Your sports bras & tops should hopefully be supportive enough that you do NOT need to double up on wearing them. I have seen larger women wearing two sports bras at once, such as a halter-style & a racer-back style together. This was especially true in the 1990's, when most sports bras for larger busts were not yet designed so well (if you could find one at all). However, sports bra construction and availability for larger busts has improved drastically in the last decade or so and therefore doubling-up should no longer be needed, so long as you buy the right bra. The standard rule regarding sports bra sizing is to go up one band size & down one cup size from a "regular" (non-sports) bra. This is something that I've usually found to be true. You need to know your regular, correct bra size first, obviously. Before you ever order new bras for yourself, take your measurements. Even if you think you know what your bra size is, measure again anyway before ordering any new bras. If you have an odd-numbered measurement (for example, your chest circumference is 43"), size up to the next band size (a 44). You should always be able make the bra tighter in the back hooks & the shoulder straps if need be, but you can't make a bra larger than the settings allow, so it's better to size up & not down. That said, different brands or even certain styles within brands can vary. It's not very easy for a plus-sized woman to find bras out in retail stores to try on, I know. Unless you live in a major city, getting a bra fitting in a department store by a competent store employee is tough (if you're old enough, you'll remember when it was actually very common to get bra fittings in a store!) If you have such a store & can afford to take advantage of it, do so! Those rare but precious employees are trained to get you the best bra(s) for your size & style desires.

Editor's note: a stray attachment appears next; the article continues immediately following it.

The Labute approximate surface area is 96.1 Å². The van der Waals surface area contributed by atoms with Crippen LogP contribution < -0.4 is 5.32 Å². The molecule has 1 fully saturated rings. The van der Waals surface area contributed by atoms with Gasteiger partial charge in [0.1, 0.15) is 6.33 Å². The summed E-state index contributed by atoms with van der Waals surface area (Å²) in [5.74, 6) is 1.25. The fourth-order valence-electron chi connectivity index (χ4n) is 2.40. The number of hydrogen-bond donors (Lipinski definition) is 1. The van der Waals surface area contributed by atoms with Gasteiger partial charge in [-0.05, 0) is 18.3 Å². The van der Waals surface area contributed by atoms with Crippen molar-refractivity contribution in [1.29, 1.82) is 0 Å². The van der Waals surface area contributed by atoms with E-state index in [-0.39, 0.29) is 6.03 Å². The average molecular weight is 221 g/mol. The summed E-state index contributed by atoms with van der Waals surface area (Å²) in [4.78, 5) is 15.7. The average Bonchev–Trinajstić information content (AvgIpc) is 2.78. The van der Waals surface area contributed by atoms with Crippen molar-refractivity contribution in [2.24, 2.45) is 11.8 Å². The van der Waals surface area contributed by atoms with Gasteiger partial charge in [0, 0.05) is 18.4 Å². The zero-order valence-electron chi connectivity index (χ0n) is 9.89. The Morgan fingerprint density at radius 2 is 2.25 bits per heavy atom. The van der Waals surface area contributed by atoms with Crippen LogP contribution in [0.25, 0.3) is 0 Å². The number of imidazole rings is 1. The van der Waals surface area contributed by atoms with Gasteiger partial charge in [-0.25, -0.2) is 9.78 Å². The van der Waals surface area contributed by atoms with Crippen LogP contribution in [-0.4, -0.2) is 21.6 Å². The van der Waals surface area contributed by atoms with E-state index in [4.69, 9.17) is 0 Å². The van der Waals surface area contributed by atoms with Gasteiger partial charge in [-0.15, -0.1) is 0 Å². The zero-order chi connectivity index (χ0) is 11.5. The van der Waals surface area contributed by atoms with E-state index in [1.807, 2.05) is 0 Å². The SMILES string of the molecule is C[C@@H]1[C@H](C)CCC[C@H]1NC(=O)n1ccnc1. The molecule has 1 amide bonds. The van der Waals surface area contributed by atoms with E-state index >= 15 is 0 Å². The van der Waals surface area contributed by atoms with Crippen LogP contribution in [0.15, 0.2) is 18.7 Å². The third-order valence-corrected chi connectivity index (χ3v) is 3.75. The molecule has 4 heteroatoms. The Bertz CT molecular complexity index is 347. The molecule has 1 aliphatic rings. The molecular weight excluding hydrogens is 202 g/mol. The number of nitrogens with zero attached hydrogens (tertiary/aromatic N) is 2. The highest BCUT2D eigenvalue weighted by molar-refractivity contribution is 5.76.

Band size is important to get right for a couple of reasons. First, most of a bra's support comes from the band itself, not the straps. Second, if a band size is too large, it'll go crawling up your back towards your neck. This not only provides less support but just plain looks worse. If your band size is too tight, you will obviously be very uncomfortable in a short period of time, plus you take a chance on giving yourself a skin rash. Don't skimp on your cup size, either. If you do, you will have bra hangover, bust spillage in the center of chest, and you won't be getting the most support & best look, either. No one wants to admit that their band size has gone up & it may make you faint to acknowledge how many inches between your chest & bust there is- but you'll just have to get over it! If your bust is five inches larger than your chest size, you need to likely order a D cup in a sports bra, and a DD in a regular bra, for example. The following sports bras are my four favorites, ones I can almost guarantee you will not have to double up on, and will provide you lasting support without sacrificing comfort.

http://www.amazon.com/Glamorise-Womens-Full-Figure-Sports/dp/B001ELL6JI/ref=wl_it_dp_o_pC_nS_nC?ie=UTF8&colid=1889QUIAADI9H&coliid=I1GOHWLJ8O15R3

http://www.amazon.com/Glamorise-Womens-Bounce-Support-Sport/dp/B0035WTMF4/ref=pd_sbs_a_1

http://www.amazon.com/Glamorise-Womens-Adjustable-Bounce-Control/dp/B00553XFN6/ref=pd_sbs_a_3

http://www.amazon.com/Moving-Comfort-Womens-Maia-Bra/dp/B001B1RQ8G/ref=pd_sbs_a_4